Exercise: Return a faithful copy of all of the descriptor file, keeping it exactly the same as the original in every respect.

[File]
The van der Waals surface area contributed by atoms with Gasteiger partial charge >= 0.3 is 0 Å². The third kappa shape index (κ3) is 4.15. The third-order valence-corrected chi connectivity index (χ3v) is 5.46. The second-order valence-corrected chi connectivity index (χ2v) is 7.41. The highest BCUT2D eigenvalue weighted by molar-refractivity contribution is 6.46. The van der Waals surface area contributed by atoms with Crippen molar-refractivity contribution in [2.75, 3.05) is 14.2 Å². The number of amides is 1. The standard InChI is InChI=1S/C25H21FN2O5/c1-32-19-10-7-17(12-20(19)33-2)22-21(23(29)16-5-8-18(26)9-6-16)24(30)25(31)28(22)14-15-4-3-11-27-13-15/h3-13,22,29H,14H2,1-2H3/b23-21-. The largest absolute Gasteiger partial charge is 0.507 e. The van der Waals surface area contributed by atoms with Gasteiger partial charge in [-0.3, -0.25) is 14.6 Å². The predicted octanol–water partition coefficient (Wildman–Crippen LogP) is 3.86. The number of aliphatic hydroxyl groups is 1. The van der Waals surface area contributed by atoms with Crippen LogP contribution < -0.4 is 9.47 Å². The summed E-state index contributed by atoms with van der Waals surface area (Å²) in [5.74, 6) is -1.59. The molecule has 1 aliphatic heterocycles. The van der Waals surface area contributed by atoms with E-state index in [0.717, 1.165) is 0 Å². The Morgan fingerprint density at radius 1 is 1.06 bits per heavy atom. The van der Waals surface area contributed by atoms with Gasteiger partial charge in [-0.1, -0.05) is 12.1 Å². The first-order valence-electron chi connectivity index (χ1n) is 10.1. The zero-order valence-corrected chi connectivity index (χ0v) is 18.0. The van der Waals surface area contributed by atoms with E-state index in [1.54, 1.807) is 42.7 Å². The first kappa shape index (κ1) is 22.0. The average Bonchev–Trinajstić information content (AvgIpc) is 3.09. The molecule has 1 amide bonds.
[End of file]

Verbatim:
The van der Waals surface area contributed by atoms with Gasteiger partial charge >= 0.3 is 0 Å². The third kappa shape index (κ3) is 4.15. The third-order valence-corrected chi connectivity index (χ3v) is 5.46. The second-order valence-corrected chi connectivity index (χ2v) is 7.41. The highest BCUT2D eigenvalue weighted by molar-refractivity contribution is 6.46. The van der Waals surface area contributed by atoms with Crippen molar-refractivity contribution in [2.75, 3.05) is 14.2 Å². The number of amides is 1. The standard InChI is InChI=1S/C25H21FN2O5/c1-32-19-10-7-17(12-20(19)33-2)22-21(23(29)16-5-8-18(26)9-6-16)24(30)25(31)28(22)14-15-4-3-11-27-13-15/h3-13,22,29H,14H2,1-2H3/b23-21-. The largest absolute Gasteiger partial charge is 0.507 e. The van der Waals surface area contributed by atoms with Gasteiger partial charge in [-0.3, -0.25) is 14.6 Å². The predicted octanol–water partition coefficient (Wildman–Crippen LogP) is 3.86. The number of aliphatic hydroxyl groups is 1. The van der Waals surface area contributed by atoms with Crippen LogP contribution < -0.4 is 9.47 Å². The summed E-state index contributed by atoms with van der Waals surface area (Å²) in [5.74, 6) is -1.59. The molecule has 1 aliphatic heterocycles. The van der Waals surface area contributed by atoms with E-state index in [0.717, 1.165) is 0 Å². The Morgan fingerprint density at radius 1 is 1.06 bits per heavy atom. The van der Waals surface area contributed by atoms with Gasteiger partial charge in [-0.1, -0.05) is 12.1 Å². The first-order valence-electron chi connectivity index (χ1n) is 10.1. The zero-order valence-corrected chi connectivity index (χ0v) is 18.0. The van der Waals surface area contributed by atoms with E-state index in [1.54, 1.807) is 42.7 Å². The first kappa shape index (κ1) is 22.0. The average Bonchev–Trinajstić information content (AvgIpc) is 3.09. The molecule has 1 amide bonds.